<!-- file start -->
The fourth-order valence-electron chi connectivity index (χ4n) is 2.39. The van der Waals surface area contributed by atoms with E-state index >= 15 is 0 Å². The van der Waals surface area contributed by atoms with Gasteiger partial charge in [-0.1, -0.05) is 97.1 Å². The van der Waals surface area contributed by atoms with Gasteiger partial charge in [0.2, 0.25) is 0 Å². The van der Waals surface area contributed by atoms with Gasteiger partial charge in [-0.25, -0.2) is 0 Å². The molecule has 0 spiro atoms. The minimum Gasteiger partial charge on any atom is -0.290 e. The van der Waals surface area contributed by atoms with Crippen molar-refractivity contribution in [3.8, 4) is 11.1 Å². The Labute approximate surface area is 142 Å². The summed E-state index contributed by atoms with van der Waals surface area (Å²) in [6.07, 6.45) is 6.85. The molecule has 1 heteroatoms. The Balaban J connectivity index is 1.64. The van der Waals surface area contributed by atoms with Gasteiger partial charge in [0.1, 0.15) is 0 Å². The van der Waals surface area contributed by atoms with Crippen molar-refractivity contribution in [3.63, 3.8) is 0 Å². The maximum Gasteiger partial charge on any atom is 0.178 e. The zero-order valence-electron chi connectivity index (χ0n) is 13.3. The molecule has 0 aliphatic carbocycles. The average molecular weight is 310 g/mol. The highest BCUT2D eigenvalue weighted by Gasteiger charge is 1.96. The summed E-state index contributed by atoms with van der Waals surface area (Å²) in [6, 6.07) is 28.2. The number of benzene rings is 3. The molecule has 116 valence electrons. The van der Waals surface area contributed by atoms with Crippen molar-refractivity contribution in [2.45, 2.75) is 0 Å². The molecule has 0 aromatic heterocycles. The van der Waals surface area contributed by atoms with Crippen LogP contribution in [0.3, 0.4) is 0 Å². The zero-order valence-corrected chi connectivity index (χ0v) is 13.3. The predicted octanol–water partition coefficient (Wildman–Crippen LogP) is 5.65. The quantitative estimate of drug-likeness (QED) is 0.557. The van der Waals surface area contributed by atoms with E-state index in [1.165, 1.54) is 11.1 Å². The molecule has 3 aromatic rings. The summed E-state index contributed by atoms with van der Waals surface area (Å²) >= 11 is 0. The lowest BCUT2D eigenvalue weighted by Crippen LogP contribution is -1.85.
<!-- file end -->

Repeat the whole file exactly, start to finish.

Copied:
The fourth-order valence-electron chi connectivity index (χ4n) is 2.39. The van der Waals surface area contributed by atoms with E-state index >= 15 is 0 Å². The van der Waals surface area contributed by atoms with Gasteiger partial charge in [-0.1, -0.05) is 97.1 Å². The van der Waals surface area contributed by atoms with Gasteiger partial charge in [0.2, 0.25) is 0 Å². The van der Waals surface area contributed by atoms with Gasteiger partial charge in [-0.25, -0.2) is 0 Å². The molecule has 0 spiro atoms. The minimum Gasteiger partial charge on any atom is -0.290 e. The van der Waals surface area contributed by atoms with Crippen molar-refractivity contribution in [3.8, 4) is 11.1 Å². The Labute approximate surface area is 142 Å². The summed E-state index contributed by atoms with van der Waals surface area (Å²) in [6.07, 6.45) is 6.85. The molecule has 1 heteroatoms. The Balaban J connectivity index is 1.64. The van der Waals surface area contributed by atoms with Gasteiger partial charge in [0.1, 0.15) is 0 Å². The van der Waals surface area contributed by atoms with Crippen molar-refractivity contribution in [3.63, 3.8) is 0 Å². The maximum Gasteiger partial charge on any atom is 0.178 e. The zero-order valence-electron chi connectivity index (χ0n) is 13.3. The molecule has 0 aliphatic carbocycles. The average molecular weight is 310 g/mol. The highest BCUT2D eigenvalue weighted by Gasteiger charge is 1.96. The summed E-state index contributed by atoms with van der Waals surface area (Å²) in [6, 6.07) is 28.2. The number of benzene rings is 3. The molecule has 116 valence electrons. The van der Waals surface area contributed by atoms with Crippen molar-refractivity contribution in [2.45, 2.75) is 0 Å². The molecule has 0 aromatic heterocycles. The van der Waals surface area contributed by atoms with Crippen LogP contribution in [0.3, 0.4) is 0 Å². The zero-order valence-corrected chi connectivity index (χ0v) is 13.3. The predicted octanol–water partition coefficient (Wildman–Crippen LogP) is 5.65. The quantitative estimate of drug-likeness (QED) is 0.557. The van der Waals surface area contributed by atoms with E-state index in [1.165, 1.54) is 11.1 Å². The molecule has 3 aromatic rings. The summed E-state index contributed by atoms with van der Waals surface area (Å²) >= 11 is 0. The lowest BCUT2D eigenvalue weighted by Crippen LogP contribution is -1.85.